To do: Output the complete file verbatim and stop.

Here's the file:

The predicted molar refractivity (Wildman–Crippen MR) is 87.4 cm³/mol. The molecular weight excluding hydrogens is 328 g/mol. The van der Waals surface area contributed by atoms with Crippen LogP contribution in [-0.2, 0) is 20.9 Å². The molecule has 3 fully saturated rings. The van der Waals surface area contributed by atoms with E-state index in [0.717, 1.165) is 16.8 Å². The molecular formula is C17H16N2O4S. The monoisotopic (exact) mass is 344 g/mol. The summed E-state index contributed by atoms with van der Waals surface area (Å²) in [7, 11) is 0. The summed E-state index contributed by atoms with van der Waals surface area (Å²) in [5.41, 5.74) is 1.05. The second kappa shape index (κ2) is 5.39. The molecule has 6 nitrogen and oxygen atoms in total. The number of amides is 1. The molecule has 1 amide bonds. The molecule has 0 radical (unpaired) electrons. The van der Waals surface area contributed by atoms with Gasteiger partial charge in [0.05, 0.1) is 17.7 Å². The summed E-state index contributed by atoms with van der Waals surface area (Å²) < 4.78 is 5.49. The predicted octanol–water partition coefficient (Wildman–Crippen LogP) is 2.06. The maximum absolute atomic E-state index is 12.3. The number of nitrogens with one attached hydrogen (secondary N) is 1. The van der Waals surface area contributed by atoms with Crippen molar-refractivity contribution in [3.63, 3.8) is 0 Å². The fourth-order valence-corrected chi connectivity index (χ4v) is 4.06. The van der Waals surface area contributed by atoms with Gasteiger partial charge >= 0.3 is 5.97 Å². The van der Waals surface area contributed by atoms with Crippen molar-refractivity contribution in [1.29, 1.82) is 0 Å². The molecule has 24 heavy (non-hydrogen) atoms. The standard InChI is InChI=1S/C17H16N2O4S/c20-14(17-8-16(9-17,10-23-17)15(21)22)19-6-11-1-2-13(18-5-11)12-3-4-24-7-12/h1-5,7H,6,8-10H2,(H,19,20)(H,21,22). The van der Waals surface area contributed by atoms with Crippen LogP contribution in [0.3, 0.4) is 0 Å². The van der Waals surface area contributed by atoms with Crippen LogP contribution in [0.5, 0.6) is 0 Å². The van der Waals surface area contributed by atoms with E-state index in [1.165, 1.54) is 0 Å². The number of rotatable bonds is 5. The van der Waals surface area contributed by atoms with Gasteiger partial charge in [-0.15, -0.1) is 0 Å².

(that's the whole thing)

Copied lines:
The predicted molar refractivity (Wildman–Crippen MR) is 87.4 cm³/mol. The molecular weight excluding hydrogens is 328 g/mol. The van der Waals surface area contributed by atoms with Crippen LogP contribution in [-0.2, 0) is 20.9 Å². The molecule has 3 fully saturated rings. The van der Waals surface area contributed by atoms with E-state index in [0.717, 1.165) is 16.8 Å². The molecular formula is C17H16N2O4S. The monoisotopic (exact) mass is 344 g/mol. The summed E-state index contributed by atoms with van der Waals surface area (Å²) in [7, 11) is 0. The summed E-state index contributed by atoms with van der Waals surface area (Å²) in [5.41, 5.74) is 1.05. The second kappa shape index (κ2) is 5.39. The molecule has 6 nitrogen and oxygen atoms in total. The number of amides is 1. The molecule has 1 amide bonds. The molecule has 0 radical (unpaired) electrons. The van der Waals surface area contributed by atoms with Gasteiger partial charge in [0.05, 0.1) is 17.7 Å². The summed E-state index contributed by atoms with van der Waals surface area (Å²) < 4.78 is 5.49. The predicted octanol–water partition coefficient (Wildman–Crippen LogP) is 2.06. The maximum absolute atomic E-state index is 12.3. The number of nitrogens with one attached hydrogen (secondary N) is 1. The van der Waals surface area contributed by atoms with Crippen molar-refractivity contribution in [3.63, 3.8) is 0 Å². The fourth-order valence-corrected chi connectivity index (χ4v) is 4.06. The van der Waals surface area contributed by atoms with Gasteiger partial charge >= 0.3 is 5.97 Å². The van der Waals surface area contributed by atoms with Crippen molar-refractivity contribution in [1.29, 1.82) is 0 Å². The molecule has 24 heavy (non-hydrogen) atoms. The standard InChI is InChI=1S/C17H16N2O4S/c20-14(17-8-16(9-17,10-23-17)15(21)22)19-6-11-1-2-13(18-5-11)12-3-4-24-7-12/h1-5,7H,6,8-10H2,(H,19,20)(H,21,22). The van der Waals surface area contributed by atoms with Crippen LogP contribution in [0.3, 0.4) is 0 Å². The van der Waals surface area contributed by atoms with Crippen LogP contribution in [0.5, 0.6) is 0 Å². The van der Waals surface area contributed by atoms with E-state index in [1.165, 1.54) is 0 Å². The number of rotatable bonds is 5. The van der Waals surface area contributed by atoms with Gasteiger partial charge in [-0.15, -0.1) is 0 Å².